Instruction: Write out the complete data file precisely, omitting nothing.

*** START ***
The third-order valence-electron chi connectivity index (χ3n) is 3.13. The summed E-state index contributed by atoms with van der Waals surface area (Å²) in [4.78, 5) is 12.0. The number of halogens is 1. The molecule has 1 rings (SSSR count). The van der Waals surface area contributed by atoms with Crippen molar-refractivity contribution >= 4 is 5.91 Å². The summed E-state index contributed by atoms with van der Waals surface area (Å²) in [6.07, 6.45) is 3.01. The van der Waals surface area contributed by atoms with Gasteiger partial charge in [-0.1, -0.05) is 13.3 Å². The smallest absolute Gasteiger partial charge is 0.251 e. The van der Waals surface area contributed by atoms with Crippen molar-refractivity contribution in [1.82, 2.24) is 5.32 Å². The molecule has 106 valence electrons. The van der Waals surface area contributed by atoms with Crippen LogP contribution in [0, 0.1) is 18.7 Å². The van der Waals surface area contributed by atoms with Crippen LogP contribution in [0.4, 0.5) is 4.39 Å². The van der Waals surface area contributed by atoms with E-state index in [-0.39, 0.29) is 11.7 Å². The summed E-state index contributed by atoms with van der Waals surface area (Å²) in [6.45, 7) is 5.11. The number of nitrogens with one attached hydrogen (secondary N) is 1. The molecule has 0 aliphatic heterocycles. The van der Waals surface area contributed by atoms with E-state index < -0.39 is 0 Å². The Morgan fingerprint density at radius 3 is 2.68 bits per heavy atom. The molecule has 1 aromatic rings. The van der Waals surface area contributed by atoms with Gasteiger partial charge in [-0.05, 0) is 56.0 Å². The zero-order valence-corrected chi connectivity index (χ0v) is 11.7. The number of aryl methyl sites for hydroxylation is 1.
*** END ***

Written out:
The third-order valence-electron chi connectivity index (χ3n) is 3.13. The summed E-state index contributed by atoms with van der Waals surface area (Å²) in [4.78, 5) is 12.0. The number of halogens is 1. The molecule has 1 rings (SSSR count). The van der Waals surface area contributed by atoms with Crippen molar-refractivity contribution >= 4 is 5.91 Å². The summed E-state index contributed by atoms with van der Waals surface area (Å²) in [6.07, 6.45) is 3.01. The van der Waals surface area contributed by atoms with Gasteiger partial charge in [-0.1, -0.05) is 13.3 Å². The smallest absolute Gasteiger partial charge is 0.251 e. The van der Waals surface area contributed by atoms with Crippen molar-refractivity contribution in [1.82, 2.24) is 5.32 Å². The molecule has 106 valence electrons. The van der Waals surface area contributed by atoms with Crippen LogP contribution in [0, 0.1) is 18.7 Å². The van der Waals surface area contributed by atoms with Crippen LogP contribution in [0.4, 0.5) is 4.39 Å². The van der Waals surface area contributed by atoms with E-state index in [-0.39, 0.29) is 11.7 Å². The summed E-state index contributed by atoms with van der Waals surface area (Å²) in [6.45, 7) is 5.11. The number of nitrogens with one attached hydrogen (secondary N) is 1. The molecule has 0 aliphatic heterocycles. The van der Waals surface area contributed by atoms with E-state index < -0.39 is 0 Å². The Morgan fingerprint density at radius 3 is 2.68 bits per heavy atom. The molecule has 1 aromatic rings. The van der Waals surface area contributed by atoms with Gasteiger partial charge in [-0.05, 0) is 56.0 Å². The zero-order valence-corrected chi connectivity index (χ0v) is 11.7. The number of aryl methyl sites for hydroxylation is 1.